The same in JavaScript API:

await suitest.assert.element('login').matches([
        name: suitest.PROP.TEXT_CONTENT,
        val: 'Play now',

Checking image loading state

You can check the element's image loading state property (on HTML-based platforms). The property is available for elements with the img tag.

Background images: This property is unavailable for any background images (for example in div tags). The unknown state will always be returned in this case.

You can check for the following states:

  • Loaded - image has been fully loaded.
  • Loading - image is currently loading.
  • Error - image was not loaded successfully.
  • Unknown - element image loading state cannot be captured. Due to old device or background image.
  • Empty - no image within this element.

Check that the image has loaded within 5 seconds

In JavaScript API:

await suitest.assert.element('My Element').matches([
        name: PROP.IMAGE_LOAD_STATE,
        val: suitest.IMAGE_LOAD_STATE.LOADED,

Running a JavaScript comparison function

If you need to make a very specific comparison use the matchesJS operation.

In Test Editor:

Assert image is in 16:9 format (aspect ratio)

In JavaScript API:

await suitest.assert.element('logo').matchesJS("function(img) { return img.offsetWidth / img.offsetHeight  === 16 / 9 }");

You can specify an arbitrary JavaScript code but be careful about the code that produces side effects. For example, consider a silly piece of code like this:

var a = 1;

This code is creating a variable in the global scope. If the application happens to use such variable internally, this code may just have corrupted its runtime and thus the test results can not be considered reliable anymore.

Generally you should use this subject only if you are sure that there is no other way to achieve the desired result. When in doubt on how to structure your JavaScript consult with your development team.

Asynchronous JavaScript comparison

Sometimes you need to run your comparison asynchronously (for example, to perform a network request). There are several options to do that.

Callback function

If your matchesJS function expects second parameter, it must be used as a callback formatted according to Node.js error convention. First argument in callback is an error, second - a result of your assertion (true or false).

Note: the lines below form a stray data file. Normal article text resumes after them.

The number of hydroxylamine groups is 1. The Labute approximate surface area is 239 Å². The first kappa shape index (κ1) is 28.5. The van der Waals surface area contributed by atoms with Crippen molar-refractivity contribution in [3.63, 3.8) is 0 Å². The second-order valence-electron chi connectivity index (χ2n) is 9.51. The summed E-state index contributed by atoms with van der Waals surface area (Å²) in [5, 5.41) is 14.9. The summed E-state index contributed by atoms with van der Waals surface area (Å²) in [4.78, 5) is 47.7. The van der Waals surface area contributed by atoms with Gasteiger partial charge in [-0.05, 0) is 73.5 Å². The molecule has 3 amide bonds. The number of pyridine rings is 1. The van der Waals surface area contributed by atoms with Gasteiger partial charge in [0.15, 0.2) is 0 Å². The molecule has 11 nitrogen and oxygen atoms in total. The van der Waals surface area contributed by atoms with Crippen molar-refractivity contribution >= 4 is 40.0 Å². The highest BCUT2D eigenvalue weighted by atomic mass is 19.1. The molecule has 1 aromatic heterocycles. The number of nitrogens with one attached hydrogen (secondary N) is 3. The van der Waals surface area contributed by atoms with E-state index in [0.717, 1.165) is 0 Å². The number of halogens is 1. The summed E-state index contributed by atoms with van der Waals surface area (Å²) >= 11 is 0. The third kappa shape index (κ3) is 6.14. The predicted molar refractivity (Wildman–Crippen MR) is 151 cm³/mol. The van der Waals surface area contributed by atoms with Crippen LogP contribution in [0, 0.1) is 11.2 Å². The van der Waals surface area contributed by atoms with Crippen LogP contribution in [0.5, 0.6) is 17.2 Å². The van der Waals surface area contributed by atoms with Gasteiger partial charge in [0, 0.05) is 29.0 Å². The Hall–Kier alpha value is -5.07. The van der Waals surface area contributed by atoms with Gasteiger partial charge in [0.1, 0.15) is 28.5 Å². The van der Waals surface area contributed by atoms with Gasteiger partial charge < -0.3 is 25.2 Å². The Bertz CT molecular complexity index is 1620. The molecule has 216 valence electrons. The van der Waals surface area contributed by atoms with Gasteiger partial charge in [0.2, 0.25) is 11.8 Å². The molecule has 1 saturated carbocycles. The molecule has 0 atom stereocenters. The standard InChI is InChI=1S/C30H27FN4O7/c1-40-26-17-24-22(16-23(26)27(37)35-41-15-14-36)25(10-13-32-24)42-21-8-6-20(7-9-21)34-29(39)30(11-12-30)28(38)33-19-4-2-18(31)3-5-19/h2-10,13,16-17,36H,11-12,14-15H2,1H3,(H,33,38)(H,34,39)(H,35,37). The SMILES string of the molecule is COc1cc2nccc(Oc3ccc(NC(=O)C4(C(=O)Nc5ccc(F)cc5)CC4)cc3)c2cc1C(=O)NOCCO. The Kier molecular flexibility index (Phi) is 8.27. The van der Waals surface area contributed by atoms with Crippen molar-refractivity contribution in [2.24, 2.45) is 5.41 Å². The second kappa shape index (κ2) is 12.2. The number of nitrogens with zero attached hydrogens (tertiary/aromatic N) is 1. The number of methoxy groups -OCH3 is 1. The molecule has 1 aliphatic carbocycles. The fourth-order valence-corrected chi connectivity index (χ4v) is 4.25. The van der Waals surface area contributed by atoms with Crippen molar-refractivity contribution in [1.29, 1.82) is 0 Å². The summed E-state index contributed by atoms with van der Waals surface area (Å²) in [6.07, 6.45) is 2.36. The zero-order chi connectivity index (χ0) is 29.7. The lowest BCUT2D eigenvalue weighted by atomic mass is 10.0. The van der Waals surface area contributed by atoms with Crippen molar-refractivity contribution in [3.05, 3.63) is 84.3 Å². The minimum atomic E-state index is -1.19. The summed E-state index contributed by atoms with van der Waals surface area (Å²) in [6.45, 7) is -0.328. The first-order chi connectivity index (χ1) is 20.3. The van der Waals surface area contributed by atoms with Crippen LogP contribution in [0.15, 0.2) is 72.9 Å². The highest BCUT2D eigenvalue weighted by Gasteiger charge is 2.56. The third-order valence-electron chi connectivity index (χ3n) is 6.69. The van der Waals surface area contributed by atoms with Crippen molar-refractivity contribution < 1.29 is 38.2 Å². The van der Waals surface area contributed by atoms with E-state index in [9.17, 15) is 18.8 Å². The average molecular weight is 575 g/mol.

// Make sure element's inner text is same as text returned from some network API 
function (testSubject, callback) {
        .then(function(response) {return response.text()})
        .then(function(text) {callback(null, text === testSubject.innerText)})
        .catch(function(error) {callback(error)});

JavaScript Promise

If your matchesJS function returns a Promise A+ compatible object, Suitest will wait for it to resolve and will use that value as the comparison result.

// Make sure element's inner text is same as text returned from some network API 
function (testSubject) {
    return fetch('https://some.api/some/data')
        .then(function(response) {return response.text()})
        .then(function(text) {return text === testSubject.innerText});

JavaScript async/await syntax

Since async/await construct is pretty much a syntax sugar over Promise API, you can use async functions same way.

// Make sure element's inner text is same as text returned from some network API
async function (testSubject) {
    const response = await fetch('https://some.api/some/data');
    const text = await response.text();

    return text === testSubject.innerText;

A few things to keep in mind when using JavaScript comparison:

  1. Suitest does not include polyfills and does not transpile your code. If you want to use Promise on older devices, you might need to include a polyfill into your application. Async/await syntax would not work on older devices even with Promise polyfill.

  2. Make sure your callback is always called and promises are always resolved, otherwise test line will eventually fail with timeout error.

  3. Use callback errors and promise rejections only for actual JavaScript exceptions. If you want to fail the assertion line, rather call your callback with false as second argument or resolve Promise with false. Otherwise it might get tricky to distinguish assertion failures from JavaScript errors.